The following is a response to an Op-Ed piece in Sunday’s New York Post by Naomi Schaefer Riley, found here.
Dear Ms. Riley:
I’m glad the opening line to your opinion piece in Sunday’s New York Post acknowledged that actions have consequences.
And I’m sure you considered the consequences of writing your opinion piece about a 12-year old girl who wants to play basketball, and her family.
And I’m sure you considered that your opinion piece was pointedly critical of that family, even though the school’s choice to exclude the girl was upheld in court simply because private schools are allowed to discriminate.
And I’m sure you carefully chose the words you used in the article, namely, “…the family cost the school..,” even though it was the school’s choice to prevent the girl from trying out for a team based strictly on her gender.
And I’m sure you reviewed the diocese financials before you painted it as financially strapped, even though it does not pay a dime in taxes.
And I’m sure you know that some of New Jersey’s Catholic schools, such as Don Bosco Prep, Bergen Catholic, and Paterson Catholic, are renowned for their sports programs, before you chose to write that public schools were a better option for students whose priority is sports.
And before painting the family as affluent, I’m sure you did your due diligence to find out what their financial situation is, rather than just taking the average household income of the town in which they live.
And I’m sure you spoke to the parents of that little girl who just wants to play basketball and asked them if they wanted “special considerations,” or just a chance for their daughter to try out for the team.
And you certainly chose your words carefully when you implied that the same family was “going to take everyone down” with them by accessing the courts. You know, like the plaintiffs in Brown v. Board of Education did.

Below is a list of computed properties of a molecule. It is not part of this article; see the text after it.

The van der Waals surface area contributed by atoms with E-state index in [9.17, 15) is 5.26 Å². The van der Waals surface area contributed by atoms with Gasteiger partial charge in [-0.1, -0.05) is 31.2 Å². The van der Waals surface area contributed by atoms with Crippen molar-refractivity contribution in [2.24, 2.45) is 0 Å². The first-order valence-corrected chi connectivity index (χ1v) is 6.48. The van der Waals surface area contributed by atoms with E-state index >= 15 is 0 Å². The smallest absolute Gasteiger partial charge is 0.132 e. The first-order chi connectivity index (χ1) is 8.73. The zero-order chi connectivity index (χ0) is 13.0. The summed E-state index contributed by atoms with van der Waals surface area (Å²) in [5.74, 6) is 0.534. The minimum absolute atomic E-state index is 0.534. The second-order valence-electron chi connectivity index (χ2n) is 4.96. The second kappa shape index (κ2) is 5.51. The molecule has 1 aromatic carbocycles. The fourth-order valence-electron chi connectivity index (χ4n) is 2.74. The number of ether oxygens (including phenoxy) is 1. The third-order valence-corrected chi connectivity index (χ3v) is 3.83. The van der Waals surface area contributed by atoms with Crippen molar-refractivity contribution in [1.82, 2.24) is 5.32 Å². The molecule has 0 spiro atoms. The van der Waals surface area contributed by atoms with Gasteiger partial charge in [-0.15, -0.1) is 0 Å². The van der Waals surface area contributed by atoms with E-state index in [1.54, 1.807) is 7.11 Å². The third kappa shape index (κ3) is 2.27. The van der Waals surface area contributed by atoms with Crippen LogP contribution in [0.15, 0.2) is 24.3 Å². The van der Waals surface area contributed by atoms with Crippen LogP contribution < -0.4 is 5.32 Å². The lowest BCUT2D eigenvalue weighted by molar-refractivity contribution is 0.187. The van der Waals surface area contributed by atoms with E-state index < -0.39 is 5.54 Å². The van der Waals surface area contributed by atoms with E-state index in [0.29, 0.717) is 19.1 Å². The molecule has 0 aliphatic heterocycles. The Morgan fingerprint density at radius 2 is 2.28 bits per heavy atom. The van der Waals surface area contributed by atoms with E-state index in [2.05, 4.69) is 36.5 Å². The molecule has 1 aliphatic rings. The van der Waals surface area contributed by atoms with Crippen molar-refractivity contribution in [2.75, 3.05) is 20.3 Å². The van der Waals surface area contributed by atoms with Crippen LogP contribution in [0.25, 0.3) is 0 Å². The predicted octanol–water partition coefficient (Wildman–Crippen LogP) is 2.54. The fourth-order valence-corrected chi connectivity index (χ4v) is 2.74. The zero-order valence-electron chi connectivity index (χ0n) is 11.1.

And you surely took into account, when suggesting that the little girl go to a different school, just how difficult a transfer for her would be academically and socially, and would even suggest the same to your own child if she were faced with this adversity.
And you also certainly considered that the lesson you would be teaching to your own child would be that it’s okay for an institution to discriminate. It’s okay for an institution to deprive her of her due process rights. And it’s okay both for her and for other girls to not have the opportunity to get a position – even if she’s good enough – because she’s a girl.
And you also considered the consequences of your actions when the headline of your opinion piece accused the girl’s parents of teaching her narcissism. You considered that she and her family would read this sanctimonious and patronizing writing about them and how that would make them feel. You considered that their friends and family would read it, too, and you want them to accept what you wrote as the “correct” opinion. You considered that the girl’s classmates would adopt your position and may even attack that girl for fighting for what she believes in.
And then, worst of all, you certainly saw the irony when two days later you had the audacity to write about the crisis of cyberbullying. You even said of schools that they are “a place where students are supposed to feel safe physically and emotionally…” You failed to recognize that on Sunday, YOU were the bully.
Perhaps the consequences of YOUR actions should be an apology to this girl and her family.